19. Simon Fagan says:

    Fantastic! I for one strive to continue to learn and apply new knowledge while not forgetting and using what has worked in the past. New information is not always the best thing for the student IMO. Sometimes a new feel is all that is needed to create the proper change. I do educate my students but try to be sure they need and are ready for new information to get the desired result. After all that is what they come to me for, to sort out the information that is available and prioritize what they need. The same information that is available to new teachers is also available to golfers on the internet and they can become educated but not experienced. Sometimes they have the info, they just don’t know how to apply it. Well written and great observation!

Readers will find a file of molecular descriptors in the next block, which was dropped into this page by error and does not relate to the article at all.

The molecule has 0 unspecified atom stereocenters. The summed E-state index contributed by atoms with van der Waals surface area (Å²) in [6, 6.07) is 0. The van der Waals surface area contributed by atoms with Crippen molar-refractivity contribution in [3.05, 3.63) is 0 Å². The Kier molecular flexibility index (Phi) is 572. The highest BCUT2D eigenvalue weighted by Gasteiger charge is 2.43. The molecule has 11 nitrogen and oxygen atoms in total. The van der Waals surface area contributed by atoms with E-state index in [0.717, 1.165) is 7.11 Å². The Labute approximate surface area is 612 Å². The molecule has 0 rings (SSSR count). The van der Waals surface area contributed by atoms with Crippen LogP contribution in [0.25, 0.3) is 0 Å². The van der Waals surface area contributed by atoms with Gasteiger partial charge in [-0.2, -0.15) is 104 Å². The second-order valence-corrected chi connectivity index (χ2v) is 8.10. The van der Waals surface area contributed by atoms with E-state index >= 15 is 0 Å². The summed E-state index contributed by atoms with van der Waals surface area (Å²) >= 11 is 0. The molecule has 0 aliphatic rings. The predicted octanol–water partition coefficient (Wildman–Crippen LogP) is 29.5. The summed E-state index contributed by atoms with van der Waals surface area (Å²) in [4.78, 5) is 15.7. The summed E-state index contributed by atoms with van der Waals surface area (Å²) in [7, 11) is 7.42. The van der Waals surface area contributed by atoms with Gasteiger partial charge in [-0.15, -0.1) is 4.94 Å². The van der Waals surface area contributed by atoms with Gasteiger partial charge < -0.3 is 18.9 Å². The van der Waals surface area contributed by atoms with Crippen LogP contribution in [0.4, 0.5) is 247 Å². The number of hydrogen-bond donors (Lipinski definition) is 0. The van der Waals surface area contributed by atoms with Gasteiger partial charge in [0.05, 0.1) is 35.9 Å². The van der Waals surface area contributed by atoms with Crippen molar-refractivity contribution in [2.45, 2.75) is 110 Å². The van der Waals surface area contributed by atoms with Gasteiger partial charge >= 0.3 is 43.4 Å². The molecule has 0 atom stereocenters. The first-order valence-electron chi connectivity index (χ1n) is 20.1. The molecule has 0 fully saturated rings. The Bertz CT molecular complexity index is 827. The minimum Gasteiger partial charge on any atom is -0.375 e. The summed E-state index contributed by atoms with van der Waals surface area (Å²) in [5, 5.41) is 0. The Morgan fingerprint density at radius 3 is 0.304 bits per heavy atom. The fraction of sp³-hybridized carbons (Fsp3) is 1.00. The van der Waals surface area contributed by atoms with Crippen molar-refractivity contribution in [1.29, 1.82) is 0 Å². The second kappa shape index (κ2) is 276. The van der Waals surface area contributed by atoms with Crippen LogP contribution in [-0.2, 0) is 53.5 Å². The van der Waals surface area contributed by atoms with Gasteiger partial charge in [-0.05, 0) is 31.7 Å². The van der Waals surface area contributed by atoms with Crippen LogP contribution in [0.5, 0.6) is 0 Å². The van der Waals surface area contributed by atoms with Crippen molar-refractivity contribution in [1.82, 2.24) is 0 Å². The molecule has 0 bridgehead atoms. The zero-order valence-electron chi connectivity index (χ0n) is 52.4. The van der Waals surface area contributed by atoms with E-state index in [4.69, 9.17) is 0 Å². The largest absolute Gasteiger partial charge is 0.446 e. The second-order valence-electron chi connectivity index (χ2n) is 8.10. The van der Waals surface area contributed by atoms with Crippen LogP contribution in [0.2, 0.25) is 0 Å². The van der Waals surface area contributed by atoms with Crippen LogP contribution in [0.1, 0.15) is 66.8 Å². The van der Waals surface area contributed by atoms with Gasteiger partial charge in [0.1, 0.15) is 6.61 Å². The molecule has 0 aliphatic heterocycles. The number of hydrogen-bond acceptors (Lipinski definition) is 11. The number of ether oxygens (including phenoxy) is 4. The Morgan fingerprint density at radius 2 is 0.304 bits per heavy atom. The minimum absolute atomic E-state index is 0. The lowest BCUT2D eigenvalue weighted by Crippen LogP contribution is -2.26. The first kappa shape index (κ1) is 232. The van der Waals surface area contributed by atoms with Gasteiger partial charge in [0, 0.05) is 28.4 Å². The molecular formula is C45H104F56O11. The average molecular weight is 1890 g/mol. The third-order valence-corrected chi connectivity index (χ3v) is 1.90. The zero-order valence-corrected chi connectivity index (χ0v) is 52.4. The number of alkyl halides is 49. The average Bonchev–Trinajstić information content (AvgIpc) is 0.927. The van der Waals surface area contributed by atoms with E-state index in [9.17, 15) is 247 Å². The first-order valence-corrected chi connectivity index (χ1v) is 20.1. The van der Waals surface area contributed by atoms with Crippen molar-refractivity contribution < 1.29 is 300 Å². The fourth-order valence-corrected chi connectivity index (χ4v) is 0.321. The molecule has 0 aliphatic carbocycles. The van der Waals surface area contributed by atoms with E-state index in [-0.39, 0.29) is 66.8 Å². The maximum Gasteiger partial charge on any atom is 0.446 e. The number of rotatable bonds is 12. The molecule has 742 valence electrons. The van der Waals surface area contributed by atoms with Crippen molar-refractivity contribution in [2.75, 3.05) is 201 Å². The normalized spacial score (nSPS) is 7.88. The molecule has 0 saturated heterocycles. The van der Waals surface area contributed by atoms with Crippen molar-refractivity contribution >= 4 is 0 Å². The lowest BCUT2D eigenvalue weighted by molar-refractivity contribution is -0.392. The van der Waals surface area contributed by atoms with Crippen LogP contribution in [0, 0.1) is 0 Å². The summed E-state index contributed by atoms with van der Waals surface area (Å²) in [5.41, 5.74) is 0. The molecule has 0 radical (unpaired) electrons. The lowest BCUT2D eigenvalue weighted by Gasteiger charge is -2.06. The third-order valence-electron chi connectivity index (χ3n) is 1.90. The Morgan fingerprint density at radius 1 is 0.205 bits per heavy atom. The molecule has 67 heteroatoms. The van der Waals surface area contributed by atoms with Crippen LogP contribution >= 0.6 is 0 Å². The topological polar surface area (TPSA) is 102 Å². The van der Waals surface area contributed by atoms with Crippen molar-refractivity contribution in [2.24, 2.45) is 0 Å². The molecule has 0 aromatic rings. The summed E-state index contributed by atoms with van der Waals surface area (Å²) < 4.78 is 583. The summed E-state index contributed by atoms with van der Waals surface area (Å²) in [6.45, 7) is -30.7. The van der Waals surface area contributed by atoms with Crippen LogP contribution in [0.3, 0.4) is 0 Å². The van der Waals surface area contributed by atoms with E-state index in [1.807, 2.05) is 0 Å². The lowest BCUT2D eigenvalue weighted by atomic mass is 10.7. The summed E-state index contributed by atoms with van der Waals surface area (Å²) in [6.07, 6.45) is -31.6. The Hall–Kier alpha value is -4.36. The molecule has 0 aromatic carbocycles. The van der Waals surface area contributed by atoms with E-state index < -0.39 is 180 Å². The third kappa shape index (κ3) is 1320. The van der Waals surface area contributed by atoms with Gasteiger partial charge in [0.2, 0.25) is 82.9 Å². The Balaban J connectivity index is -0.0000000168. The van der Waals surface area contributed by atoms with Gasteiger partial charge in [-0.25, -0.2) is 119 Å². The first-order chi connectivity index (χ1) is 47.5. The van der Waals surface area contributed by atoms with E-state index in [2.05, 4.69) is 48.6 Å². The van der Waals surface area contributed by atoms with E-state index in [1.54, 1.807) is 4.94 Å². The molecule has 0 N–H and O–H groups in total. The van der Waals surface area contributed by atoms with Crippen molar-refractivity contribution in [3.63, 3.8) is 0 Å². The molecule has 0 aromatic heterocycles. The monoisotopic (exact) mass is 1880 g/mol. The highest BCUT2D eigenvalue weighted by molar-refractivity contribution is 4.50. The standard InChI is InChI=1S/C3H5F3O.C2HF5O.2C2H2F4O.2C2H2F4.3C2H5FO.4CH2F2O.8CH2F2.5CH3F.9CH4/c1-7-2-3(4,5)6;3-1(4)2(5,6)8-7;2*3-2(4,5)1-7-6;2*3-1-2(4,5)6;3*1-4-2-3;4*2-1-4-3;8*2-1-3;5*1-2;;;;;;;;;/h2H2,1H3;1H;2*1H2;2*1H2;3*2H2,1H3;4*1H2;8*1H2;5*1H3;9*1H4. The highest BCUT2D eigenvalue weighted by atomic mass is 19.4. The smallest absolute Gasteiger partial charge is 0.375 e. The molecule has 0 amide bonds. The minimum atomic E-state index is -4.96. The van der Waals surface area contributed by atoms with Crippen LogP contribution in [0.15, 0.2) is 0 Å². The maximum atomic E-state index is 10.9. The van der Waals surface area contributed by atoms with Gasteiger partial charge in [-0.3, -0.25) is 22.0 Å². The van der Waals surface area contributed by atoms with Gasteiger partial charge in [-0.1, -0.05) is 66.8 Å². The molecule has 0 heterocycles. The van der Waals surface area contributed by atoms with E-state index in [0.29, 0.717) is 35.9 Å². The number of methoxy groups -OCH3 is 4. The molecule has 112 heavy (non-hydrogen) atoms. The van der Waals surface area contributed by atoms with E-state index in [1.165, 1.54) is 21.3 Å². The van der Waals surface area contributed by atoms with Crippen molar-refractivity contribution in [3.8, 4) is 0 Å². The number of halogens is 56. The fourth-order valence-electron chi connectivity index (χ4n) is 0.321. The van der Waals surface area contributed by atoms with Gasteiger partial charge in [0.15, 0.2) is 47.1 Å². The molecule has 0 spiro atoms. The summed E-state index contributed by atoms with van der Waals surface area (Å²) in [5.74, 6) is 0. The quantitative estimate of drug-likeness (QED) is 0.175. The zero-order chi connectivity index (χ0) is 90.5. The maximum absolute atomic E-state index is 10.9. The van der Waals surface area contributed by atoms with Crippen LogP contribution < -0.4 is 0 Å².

20. Brian Ridley says:

    Hi John

    So very true some great thoughts there!

    Regards
    Brian

  21. Stan Moore says:

    Information is necessary to improve as a teacher. However, knowing how to use that information is the key to getting results for your students.
    Being that everyone is different, you can apply one way to a golfer and another way to a different golfer to get the results needed. That is what makes teaching such a beautiful art.
    Experience will allow you to make those artful strokes.
    Thanks for the article John.